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OK, Seriously, Are They Going To Kill Call Of Duty Dog?

Call Of Duty Dog: The Preview

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A dog. A big, tongue-lolling lug of a beast with dog feelings and adorable, kicky-leg dog dreams is the most exciting thing to happen to the world’s biggest shooter franchise in years. We live in strange times. But let’s face it: the poor pooch probably won’t be around for long, will he? I mean, these types of situations have a way of ending tragically for all creatures with more than two legs – at least, if other action games/movies are any indication. How’s Infinity Ward feeling about Call of Duty: Ghosts, though? Will they stick with the cliche? As part of a wide-ranging (read: dog) interview on a variety of topics (read: the dog), I asked the question (involving the dog) on everybody’s mind.

“You know what’s funny about that is, we were all watching the Xbox One reveal event in our theater,” began Infinity Ward’s Tina Palacios. “And after we got the reaction in real-time – we didn’t expect any of this at all, by the way – the studio became divided. Half of them said, ‘OK, the dog absolutely has to die.’ And then the other half – I’m on this half – said, ‘Whoa, no way! People love him.’ It’s a constant debate, but we do have an answer.”

It’s interesting, in its own way, to see that Infinity Ward’s development process apparently leaves wiggle room for either a) major decisions to be made that late in the process or b) sweeping changes a major character’s previously established arc. Then again, Palacios also mentioned that Riley levels beyond the one that was demoed during E3 are still far from finished, so I suppose that anything’s possible.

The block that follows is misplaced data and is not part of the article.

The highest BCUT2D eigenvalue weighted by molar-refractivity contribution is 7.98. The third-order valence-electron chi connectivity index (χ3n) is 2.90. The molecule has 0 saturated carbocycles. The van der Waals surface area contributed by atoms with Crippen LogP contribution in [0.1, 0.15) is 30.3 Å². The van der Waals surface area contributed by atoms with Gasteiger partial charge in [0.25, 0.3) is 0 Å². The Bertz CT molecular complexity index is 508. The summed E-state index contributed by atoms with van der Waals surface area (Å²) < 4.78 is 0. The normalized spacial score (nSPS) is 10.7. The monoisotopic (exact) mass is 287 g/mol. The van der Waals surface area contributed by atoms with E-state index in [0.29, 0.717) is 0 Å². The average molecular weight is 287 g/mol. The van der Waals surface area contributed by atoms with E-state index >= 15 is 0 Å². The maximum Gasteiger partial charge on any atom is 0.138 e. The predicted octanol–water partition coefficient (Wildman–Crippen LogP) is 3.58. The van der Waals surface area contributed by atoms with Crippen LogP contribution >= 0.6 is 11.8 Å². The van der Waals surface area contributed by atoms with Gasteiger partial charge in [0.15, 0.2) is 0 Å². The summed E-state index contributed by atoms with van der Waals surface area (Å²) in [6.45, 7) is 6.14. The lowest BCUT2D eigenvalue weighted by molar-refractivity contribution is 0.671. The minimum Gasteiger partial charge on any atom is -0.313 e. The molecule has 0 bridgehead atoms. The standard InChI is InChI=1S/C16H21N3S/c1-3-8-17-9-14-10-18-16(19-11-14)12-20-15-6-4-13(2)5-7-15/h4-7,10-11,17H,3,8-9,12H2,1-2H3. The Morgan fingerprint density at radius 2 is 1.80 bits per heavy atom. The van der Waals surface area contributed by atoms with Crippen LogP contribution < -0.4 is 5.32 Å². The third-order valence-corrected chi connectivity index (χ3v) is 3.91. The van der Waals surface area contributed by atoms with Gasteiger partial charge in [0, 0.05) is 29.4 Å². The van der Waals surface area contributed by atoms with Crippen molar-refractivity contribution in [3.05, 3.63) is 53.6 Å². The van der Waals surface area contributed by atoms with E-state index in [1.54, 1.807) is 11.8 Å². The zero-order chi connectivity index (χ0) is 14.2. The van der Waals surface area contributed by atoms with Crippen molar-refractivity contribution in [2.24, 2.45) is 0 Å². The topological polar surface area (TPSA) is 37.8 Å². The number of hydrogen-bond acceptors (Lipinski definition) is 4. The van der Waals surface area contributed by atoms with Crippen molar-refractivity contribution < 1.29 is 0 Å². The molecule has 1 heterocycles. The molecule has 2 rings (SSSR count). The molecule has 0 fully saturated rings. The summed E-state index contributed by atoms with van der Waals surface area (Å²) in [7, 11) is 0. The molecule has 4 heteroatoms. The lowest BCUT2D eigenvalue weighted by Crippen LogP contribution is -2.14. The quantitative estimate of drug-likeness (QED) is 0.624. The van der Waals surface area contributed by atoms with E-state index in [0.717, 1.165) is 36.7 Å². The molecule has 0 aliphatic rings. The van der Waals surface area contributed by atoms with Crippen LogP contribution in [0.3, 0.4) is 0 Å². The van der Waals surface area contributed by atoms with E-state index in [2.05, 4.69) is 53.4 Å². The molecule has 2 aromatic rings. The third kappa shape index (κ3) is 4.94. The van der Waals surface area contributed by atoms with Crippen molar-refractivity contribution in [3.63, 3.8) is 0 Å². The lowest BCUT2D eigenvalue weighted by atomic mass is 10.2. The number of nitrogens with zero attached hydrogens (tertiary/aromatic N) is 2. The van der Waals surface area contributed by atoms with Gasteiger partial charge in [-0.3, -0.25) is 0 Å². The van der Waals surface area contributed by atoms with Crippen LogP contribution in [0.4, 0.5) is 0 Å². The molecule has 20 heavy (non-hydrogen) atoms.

For now, though, he seems like a fairly capable companion. A level called “No Man’s Land” had him creeping through underbrush with the two “main” characters and – while under the player’s direct control – barking to lure enemies out into the open so as to pounce like a fox on a trampoline. Eventually (and regrettably), the demo driver exited out of the doggy control camera and maneuvered his shooty men to the outer wall of an overgrown, apocalypse-ravaged courtyard he’d infiltrated via Riley. Then he gave a signal, and the virtual mongrel leaped into a nearby window and tackled two enemies through a towering wooden door in slow motion. Splinters showered the scene like snowflakes. It was so dumb. Magically dumb. Pristinely dumb. Call of Duty dumb.

But apparently some of the canine control stuff is sort of rooted in reality. Palacios explained:

“We actually had a couple Navy SEALS come in with their dogs that served in combat in Iraq. When we met them, they did have the same type of gear on, and they had cameras on their backs. Their trainer has a camera on their arm, so when they throw a dog into a building or into a room or over a wall, they can see what’s going on. If they’re far away, they can also give them instructions with a collar that vibrates on each side.”

“For these particular dogs, they have hardcore training from when they’re puppies. When you think of police dogs, they’re trained to latch onto an arm and not let go. These [military] dogs are trained to attack, let go, and attack in a different direction. They go through a lot more.”

There is, um, less precedent for Riley’s slow-mo Incredible Hulk routine. Still though, modern day Call of Duty’s single-player finally has some semblance of consistent “squad” (read: still the dog) control and tactical positioning. I’m sure it’s all perfectly lined up such that there’s only one solution to every encounter and even someone regularly stumped by chains of dominos could figure it out, but still. There might actually be something here. Something that pushes Ghosts ever-so-slightly outside the realm of pure spectacle. But, you know, not much.

I’m not willing to hold my breath just yet, but like I said earlier: there’s sorta a whiff of intrigue here. At least, until Riley shows up in every sequel from now until the end of time, which – knowing Activision – is entirely (and perhaps even exceedingly) possible. For now, though, he’s all at once bizarrely out-of-place and oddly fitting, given Call of Duty’s never-ending devotion to implausible theatrics. Do you think Riley will stick around? Do you want him to? Do you even care?

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Nathan Grayson

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